I have been wanting a bird bath dripper but just can't make myself pay the price since I'm on a self-induced budget. Does anyone have ideas for making one they would share? Thanks, Lisbeth
This is a pretty simple one, but I've heard of people taking a milk jug, and poking a hole in it, and then hanging it over a birdbath. Just be sure to leave the cap off. I suppose you could put the cap on, and fine-tune the rate of drip by tightening or loosening the cap.
I have three milk jug drippers and they work just fine for me. Do leave the caps off, or they won't drip at all. I'd love to find snazzier looking bottles to hang, but the jugs work fine and the birds come flocking.
I've never tried it yet. What do you use to make the hole......just a needle? How long does a jug last? (the water dripping, that is).
I am also wanting to start a dripper for the bird bath. When you take the milk jug and poke a hole in it, then you tie it to a branch above the bath, correct?
Do you have three milk jugs above one bird bath? I am trying to think of a pretty container, but coming up blank. Colored Glass bottles would be great but how to get them to drip would be the problem. How often do you have to fill the bottles?
What if you hung the bottle from the bottom of a hanging basket full of ivy or something that cascades? That might cover up the bottle with greenery.
Thanks everyone. It made me remember once buying really cheap glass hummingbird feeders that had a cork and rubber tubing. I couldn't use them because they...you got it... dripped!!!!!! I bet you could make them from old wine bottles and rubber tubing. I'm trying it this weekend. Thanks again for all the suggestions.
I have three saucers with a single milk jug suspended above each. I used a regular old push pin to make the hole - it will stream out at fisrt, but over about a week slow down to the kind of drip you want (and you'll need to open the hole more sometimes, too). I find that a milk jug lasts from 6-12 hours depending on the drip speed; I typically fill mine early morning and again in the afternoon when I'm able. Sometimes I don't bother, but the birds still use the bath. I'm thinking of trying clear plastic water bottles if I can round some up.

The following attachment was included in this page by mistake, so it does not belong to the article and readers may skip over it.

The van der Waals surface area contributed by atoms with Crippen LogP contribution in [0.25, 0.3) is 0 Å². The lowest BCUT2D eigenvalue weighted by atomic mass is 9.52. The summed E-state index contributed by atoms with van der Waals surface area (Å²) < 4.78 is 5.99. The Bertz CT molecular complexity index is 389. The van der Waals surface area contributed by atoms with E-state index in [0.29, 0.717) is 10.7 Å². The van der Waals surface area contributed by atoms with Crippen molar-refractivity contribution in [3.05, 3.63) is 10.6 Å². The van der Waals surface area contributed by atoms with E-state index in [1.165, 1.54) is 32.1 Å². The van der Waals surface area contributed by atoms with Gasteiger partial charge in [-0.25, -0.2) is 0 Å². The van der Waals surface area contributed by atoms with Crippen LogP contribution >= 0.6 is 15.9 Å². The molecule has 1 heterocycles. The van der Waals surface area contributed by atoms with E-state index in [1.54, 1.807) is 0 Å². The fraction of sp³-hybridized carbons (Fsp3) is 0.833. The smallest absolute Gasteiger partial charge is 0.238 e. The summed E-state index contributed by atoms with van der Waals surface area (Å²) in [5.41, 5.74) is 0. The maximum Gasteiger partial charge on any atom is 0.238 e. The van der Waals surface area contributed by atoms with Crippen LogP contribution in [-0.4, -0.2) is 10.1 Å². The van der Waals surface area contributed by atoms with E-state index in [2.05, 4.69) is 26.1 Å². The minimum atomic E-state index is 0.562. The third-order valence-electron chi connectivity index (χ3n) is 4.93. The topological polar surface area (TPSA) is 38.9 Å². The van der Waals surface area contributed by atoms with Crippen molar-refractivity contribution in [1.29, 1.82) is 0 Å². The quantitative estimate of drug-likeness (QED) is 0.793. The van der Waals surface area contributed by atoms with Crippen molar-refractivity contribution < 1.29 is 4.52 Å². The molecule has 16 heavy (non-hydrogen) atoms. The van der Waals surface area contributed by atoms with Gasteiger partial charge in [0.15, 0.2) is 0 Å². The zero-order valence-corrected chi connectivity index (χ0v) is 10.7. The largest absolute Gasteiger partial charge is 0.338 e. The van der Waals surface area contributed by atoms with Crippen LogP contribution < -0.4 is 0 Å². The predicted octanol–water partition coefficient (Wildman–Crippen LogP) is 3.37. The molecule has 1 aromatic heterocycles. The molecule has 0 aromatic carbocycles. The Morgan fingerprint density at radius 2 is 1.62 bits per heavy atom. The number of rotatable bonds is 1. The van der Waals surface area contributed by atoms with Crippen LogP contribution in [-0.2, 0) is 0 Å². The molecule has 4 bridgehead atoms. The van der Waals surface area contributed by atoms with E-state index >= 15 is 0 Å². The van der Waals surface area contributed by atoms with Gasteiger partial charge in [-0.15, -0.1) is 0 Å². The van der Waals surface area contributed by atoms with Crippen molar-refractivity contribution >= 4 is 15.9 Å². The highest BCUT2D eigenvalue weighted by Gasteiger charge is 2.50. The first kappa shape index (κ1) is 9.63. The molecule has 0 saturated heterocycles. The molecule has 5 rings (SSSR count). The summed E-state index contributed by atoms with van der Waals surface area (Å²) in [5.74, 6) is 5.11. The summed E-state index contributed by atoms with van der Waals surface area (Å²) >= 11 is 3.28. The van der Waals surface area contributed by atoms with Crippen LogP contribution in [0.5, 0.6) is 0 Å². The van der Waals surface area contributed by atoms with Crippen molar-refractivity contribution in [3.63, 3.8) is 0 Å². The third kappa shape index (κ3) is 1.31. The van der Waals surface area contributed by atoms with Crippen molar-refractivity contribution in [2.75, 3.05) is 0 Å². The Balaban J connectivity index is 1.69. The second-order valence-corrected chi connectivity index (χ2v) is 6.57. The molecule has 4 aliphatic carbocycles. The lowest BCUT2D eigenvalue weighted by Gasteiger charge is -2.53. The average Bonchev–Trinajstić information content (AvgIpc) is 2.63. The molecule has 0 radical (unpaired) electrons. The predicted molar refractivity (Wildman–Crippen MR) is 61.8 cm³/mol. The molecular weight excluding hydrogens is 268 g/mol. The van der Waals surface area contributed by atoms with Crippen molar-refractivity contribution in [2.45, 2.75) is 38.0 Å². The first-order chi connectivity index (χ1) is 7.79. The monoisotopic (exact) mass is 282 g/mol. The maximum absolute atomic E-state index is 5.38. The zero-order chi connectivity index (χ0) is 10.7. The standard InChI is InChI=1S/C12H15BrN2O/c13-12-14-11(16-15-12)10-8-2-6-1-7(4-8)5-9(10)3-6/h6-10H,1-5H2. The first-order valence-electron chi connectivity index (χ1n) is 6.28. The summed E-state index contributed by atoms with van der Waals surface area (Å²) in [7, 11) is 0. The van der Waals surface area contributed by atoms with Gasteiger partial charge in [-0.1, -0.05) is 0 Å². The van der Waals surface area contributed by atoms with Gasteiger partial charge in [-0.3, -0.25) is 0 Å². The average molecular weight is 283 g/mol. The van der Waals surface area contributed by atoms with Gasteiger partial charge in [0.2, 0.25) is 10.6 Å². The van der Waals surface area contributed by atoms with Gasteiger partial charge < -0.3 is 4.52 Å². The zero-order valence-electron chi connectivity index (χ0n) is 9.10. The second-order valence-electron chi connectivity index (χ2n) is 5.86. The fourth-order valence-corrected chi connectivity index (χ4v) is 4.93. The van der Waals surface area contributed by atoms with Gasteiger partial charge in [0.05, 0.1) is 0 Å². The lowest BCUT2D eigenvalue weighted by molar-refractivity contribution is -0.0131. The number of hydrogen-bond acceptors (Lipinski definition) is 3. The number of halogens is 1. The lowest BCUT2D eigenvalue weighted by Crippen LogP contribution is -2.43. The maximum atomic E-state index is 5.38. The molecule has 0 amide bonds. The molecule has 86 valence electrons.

Thanks Jill for clarifying that. I am going to be on the lookout for different containers too.
Vegemite, that is a nice idea too. I don't think I would use that as a solution, but someone else might like it. I would prefer the look of bottles or containers as like an artsy mobile above the bird bath sort of.
Snickerdoodle, I hope you will come back and let us know how it works out for you. Not quite sure how you are getting the bottles to drip. If you figure it out, please share. :-)
I used to use milk jugs, but now I have gallon jugs with handles on top. I think they came from fruit juice or Hawaiian punch! Check out your grocery store for juice bottles.
I used a plastic vinegar bottle with a handle. I hung it on a pole,--or you can hang it on a tree limb.After hanging it up to keep it from looking ugly, I placed a hanging pot under it , and hung it to the pole too.Then I placed artifical plants it the pot. You could no longer the the plastic jug!!!!! Looked pretty good,if I do say so myself!
i used a metal garden stake that had a hummmingbird outline,and hung a large hummer feeder from it but filled with water i am going to use a pretty jar with a very small hole drilled in it,also a tomato cage with vines growing up it would work to suspend the jug up water sprayed green or any color but milk white
a big graniteware berry pan with a hole drilled in the bottom. we just put a screw down in the hole, filled the pan with water and the water drips down the screw into the birdbath. it's very heavy when full and hangs by a chain from a cast iron arbor. the birds love it! when filled to the top, it will drip for 8 or 9 hours.
Use a plastic gallon (or larger) jug as the reservoir. Poke a small hole in the bottom of the jug with a needle. Use the jug cap to adjust the drip rate. Attach a rope or chain to the handle of the jug. Invert a clay pot (one that covers the jug), place it over the jug and thread the rope or chain through the hole in the bottom of the pot. Hang the dripper assembly over the bird bath.
You can decorate the pot, leave it plain, or even substitute a wicker planter basket for a more natural look.
Cool! I have a beautiful glass hummingbird feeder that I can't use either because it drips. Now I have a dripper for free, and have an excuse to put the pretty glass feeder out again.